Let’s kick off.

Marinading the venison

So, get your venison out:

Raw venison



Like I say, I’d never cooked venison before, and when it came out of the plastic packaging it looked revolting – dark red like it was rotten, and liberally sauced in maroon blood that smelled like… a lot of cold, sluggish blood. This picture makes it look much more attractive than it really was.

But never mind. I am committed now. Add your wine, vinegar, and olive oil:

Adding wine, water, and vinegar to marinade


Then add your onions, thyme, seasonings and spices (but not the parsley):

Marinading roo broth


Give that a stir, pop a lid on it and leave it in your fridge for a day, or on your counter for a couple of hours if you’re really pushed.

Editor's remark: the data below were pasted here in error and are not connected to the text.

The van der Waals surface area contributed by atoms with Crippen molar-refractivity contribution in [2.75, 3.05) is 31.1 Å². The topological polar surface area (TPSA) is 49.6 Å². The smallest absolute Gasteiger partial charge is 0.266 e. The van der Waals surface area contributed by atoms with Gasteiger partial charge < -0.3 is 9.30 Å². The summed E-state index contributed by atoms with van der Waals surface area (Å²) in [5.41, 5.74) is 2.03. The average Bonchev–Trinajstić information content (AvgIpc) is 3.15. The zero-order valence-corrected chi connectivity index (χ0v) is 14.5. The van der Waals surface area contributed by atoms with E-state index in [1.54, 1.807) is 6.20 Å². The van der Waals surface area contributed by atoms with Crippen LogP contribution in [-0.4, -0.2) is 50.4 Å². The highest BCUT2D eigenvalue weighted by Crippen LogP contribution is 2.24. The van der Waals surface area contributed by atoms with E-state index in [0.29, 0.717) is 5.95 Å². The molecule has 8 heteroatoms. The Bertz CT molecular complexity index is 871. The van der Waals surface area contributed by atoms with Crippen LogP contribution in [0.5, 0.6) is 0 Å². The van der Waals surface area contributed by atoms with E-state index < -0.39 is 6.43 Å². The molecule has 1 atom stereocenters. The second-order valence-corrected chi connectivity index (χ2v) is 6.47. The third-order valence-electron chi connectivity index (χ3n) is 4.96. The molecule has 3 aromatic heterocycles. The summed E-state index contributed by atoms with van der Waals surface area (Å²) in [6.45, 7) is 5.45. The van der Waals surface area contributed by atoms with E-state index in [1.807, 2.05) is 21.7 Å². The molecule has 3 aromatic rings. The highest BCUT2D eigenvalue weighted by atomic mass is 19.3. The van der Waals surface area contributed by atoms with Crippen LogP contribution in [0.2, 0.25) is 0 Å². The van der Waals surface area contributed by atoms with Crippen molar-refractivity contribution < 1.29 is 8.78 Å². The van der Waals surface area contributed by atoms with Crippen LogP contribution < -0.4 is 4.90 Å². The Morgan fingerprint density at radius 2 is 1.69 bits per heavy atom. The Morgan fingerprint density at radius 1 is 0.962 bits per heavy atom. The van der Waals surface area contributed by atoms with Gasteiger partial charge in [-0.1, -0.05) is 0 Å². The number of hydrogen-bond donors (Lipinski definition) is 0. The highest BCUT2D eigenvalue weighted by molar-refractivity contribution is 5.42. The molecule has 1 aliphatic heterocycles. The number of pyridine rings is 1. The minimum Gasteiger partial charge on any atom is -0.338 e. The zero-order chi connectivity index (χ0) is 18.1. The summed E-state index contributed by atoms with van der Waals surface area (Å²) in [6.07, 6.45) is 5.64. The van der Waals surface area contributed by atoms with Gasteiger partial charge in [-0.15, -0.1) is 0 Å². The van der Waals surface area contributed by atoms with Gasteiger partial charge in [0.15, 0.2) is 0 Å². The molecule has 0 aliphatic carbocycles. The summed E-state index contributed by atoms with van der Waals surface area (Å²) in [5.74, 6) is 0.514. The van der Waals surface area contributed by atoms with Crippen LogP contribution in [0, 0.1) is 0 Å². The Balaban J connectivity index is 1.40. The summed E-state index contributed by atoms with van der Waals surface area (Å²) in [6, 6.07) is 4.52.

Making the sauce base

Once time’s unstoppable flow has moved inescapably onwards by one day, take the meat out of the fridge, open the lid and inspect the contents.

This is where everything was very different from the Pies de Parys, which were something that smelled awful while being parboiled but ended up being delicious. In this instance, I took the marinading meat out of the fridge after 24 hours and gingerly popped the lid off.

And guess what?

It smelled AMAZING.

Very hard to describe that moment, but there was this fruity, warmly spiced but rich and savoury thing going on, and I can safely say I’ve never smelled anything like it, but I knew that whatever happened next was going to be A-OK.

So I made the sauce base, which involved tearing up two slices of granary bread and then pouring about 50 to 75mls of rich purple sauce over them (Pleyn Delit recommends using a blender, but to be honest, the bread will break up fine in the cooking process and why bother with the extra washing up?).